Urban Refreshment, at the Spin of a Cap

By Genevieve Belmaker
Genevieve Belmaker
Genevieve Belmaker
Genevieve Belmaker is a former reporter and editor with The Epoch Times.
August 2, 2013 Updated: July 18, 2015

As the last month of summer cranks up, the city of New York is reminding residents that fire hydrants can be legally opened to help keep cool. 

According to the New York City Department of Environmental Protection (DEP), illegal use of fire hydrants spikes during heat waves, but can result in a $1,000 fine, up to 30 days in jail, or both. Water pressure lost due to open hydrants can impede firefighters responding to a fire. The powerful jet of water can also injure children.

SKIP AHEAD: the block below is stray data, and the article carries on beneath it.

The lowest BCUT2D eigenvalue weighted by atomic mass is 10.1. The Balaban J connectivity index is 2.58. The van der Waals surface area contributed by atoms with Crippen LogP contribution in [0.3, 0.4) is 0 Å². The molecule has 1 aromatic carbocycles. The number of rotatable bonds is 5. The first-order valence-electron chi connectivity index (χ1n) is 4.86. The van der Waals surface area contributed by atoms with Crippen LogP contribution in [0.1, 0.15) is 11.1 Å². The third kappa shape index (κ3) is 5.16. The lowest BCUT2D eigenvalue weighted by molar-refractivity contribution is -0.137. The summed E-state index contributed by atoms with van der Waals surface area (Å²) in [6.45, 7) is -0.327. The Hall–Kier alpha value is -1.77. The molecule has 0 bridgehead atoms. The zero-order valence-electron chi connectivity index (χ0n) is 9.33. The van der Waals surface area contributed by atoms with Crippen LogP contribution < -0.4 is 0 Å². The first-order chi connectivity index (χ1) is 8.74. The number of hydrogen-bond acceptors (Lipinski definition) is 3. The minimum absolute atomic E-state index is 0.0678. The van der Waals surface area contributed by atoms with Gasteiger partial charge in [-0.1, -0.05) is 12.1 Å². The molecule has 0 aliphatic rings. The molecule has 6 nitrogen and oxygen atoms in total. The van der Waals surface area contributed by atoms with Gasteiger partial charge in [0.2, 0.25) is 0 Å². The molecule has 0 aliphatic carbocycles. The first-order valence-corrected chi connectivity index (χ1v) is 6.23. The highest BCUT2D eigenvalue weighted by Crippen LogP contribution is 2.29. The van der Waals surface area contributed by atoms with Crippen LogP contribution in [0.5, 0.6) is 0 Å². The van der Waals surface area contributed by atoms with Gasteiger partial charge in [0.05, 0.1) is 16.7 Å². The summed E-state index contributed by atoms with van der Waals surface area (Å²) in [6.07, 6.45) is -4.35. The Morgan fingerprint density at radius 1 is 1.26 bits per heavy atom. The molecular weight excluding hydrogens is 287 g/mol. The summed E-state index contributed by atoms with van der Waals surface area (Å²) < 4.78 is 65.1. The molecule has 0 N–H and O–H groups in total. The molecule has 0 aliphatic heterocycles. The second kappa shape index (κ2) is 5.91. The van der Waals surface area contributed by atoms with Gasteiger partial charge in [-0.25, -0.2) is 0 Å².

Hospitals and medical facilities are particularly vulnerable to lowered water pressure due to illegally opened fire hydrants. 

The good news is that it’s possible to legally, and safely, open hydrants with a special cap that can be obtained from any fire station house. The city-approved spray cap can be obtained by anybody over the age of 18, and can saves almost 1,000 gallons of water per minute. 

Illegally opened hydrants, distinguishable by the gushing flow of water rather than a more gentle spray, can be reported by calling 311.

Genevieve Belmaker
Genevieve Belmaker
Genevieve Belmaker is a former reporter and editor with The Epoch Times.